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Improving the quantification of secondary organic aerosol using a micro-flow reactor coupled to HPLC-MS and NMR to manufacture ad hoc calibration standards

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JournalAnalytical Chemistry
DateE-pub ahead of print - 29 Oct 2014
DatePublished (current) - 18 Nov 2014
Issue number22
Volume86
Number of pages8
Pages (from-to)11238-11245
Early online date29/10/14
Original languageEnglish

Abstract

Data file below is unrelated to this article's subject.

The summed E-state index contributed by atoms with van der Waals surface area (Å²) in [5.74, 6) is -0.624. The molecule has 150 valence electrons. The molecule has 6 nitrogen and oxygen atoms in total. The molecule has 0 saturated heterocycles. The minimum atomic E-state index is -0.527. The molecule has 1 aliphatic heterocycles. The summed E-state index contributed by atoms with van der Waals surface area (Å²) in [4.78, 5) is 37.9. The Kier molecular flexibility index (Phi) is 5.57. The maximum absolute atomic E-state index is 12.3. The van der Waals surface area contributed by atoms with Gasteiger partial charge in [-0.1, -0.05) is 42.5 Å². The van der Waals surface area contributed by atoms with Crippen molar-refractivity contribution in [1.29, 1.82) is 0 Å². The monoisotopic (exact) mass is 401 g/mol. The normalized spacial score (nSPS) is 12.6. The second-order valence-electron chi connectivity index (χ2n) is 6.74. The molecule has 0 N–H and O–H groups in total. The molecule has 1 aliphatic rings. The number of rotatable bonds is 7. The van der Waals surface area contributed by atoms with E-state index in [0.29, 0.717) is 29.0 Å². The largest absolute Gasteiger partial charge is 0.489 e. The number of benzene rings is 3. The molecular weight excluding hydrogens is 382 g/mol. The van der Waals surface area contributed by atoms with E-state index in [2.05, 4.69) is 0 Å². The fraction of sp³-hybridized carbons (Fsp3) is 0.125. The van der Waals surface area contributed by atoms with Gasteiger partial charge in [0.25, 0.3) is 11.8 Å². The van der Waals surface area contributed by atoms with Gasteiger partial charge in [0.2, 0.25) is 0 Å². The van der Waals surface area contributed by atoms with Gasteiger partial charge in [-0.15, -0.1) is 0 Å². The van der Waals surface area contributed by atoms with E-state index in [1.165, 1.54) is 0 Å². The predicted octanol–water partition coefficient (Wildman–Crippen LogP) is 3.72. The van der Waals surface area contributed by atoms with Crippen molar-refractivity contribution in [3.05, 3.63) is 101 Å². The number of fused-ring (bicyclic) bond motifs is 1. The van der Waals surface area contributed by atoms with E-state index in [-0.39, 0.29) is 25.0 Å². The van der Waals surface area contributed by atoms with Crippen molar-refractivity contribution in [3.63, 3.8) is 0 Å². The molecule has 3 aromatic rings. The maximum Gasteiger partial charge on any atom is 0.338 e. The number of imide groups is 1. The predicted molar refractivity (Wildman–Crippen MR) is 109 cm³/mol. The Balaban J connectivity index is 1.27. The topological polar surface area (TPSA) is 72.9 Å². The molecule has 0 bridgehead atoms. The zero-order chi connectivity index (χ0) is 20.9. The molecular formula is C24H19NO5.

Secondary organic aerosol (SOA) is a key uncertainty in quantifying the impact of humans on Earths climate. SOA is a complex mixture of oxidized organic species and a fundamental hurdle in determining its composition is the lack of authentic standards for comparison and quantification. Organic synthesis can be used to produce pure standards, but is limited to compounds for which there is a degree of confidence in the proposed structure and can be expensive and time-consuming. In this study, a flow reactor was developed to form SOA in sufficient quantities to be collected and pure compounds subsequently isolated from the mixture using semi-preparative high performance liquid chromatography. The purity and yield of each isolated compound were obtained using proton Nuclear Magnetic Resonance (1H-NMR), while molecular formulae were confirmed by high-resolution Fourier Transform Ion Cyclotron Mass Spectrometry (FTICR-MS). The effectiveness of the methodology has been evaluated here by using α-pinene as the precursor since it is the monoterpene with the most well characterized SOA chemistry. Eleven individual α-pinene SOA compounds were produced from α-pinene oxidation experiments and used for quantitative analysis of SOA formed during chamber experiments carried out close to ambient conditions. These compounds represented 25 % of the total SOA mass, a significant improvement in mass balance compared to previous studies. This relatively simple approach may be extended to produce other SOA components not available commercially to improve quantification of aerosol sources.

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